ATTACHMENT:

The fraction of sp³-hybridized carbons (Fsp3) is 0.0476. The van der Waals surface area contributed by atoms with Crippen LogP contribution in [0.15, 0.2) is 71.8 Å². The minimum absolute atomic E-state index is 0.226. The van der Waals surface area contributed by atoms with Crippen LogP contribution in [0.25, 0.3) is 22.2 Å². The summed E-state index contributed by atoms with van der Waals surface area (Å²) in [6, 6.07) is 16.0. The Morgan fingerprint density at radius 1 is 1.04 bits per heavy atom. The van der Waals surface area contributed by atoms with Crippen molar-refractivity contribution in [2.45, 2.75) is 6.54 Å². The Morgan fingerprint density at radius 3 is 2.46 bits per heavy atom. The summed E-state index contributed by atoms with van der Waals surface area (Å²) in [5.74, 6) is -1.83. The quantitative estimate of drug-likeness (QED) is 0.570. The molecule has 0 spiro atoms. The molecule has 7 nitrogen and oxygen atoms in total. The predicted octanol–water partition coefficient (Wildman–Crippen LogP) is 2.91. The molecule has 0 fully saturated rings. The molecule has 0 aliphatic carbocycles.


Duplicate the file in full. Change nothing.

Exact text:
The fraction of sp³-hybridized carbons (Fsp3) is 0.0476. The van der Waals surface area contributed by atoms with Crippen LogP contribution in [0.15, 0.2) is 71.8 Å². The minimum absolute atomic E-state index is 0.226. The van der Waals surface area contributed by atoms with Crippen LogP contribution in [0.25, 0.3) is 22.2 Å². The summed E-state index contributed by atoms with van der Waals surface area (Å²) in [6, 6.07) is 16.0. The Morgan fingerprint density at radius 1 is 1.04 bits per heavy atom. The van der Waals surface area contributed by atoms with Crippen molar-refractivity contribution in [2.45, 2.75) is 6.54 Å². The Morgan fingerprint density at radius 3 is 2.46 bits per heavy atom. The summed E-state index contributed by atoms with van der Waals surface area (Å²) in [5.74, 6) is -1.83. The quantitative estimate of drug-likeness (QED) is 0.570. The molecule has 0 spiro atoms. The molecule has 7 nitrogen and oxygen atoms in total. The predicted octanol–water partition coefficient (Wildman–Crippen LogP) is 2.91. The molecule has 0 fully saturated rings. The molecule has 0 aliphatic carbocycles.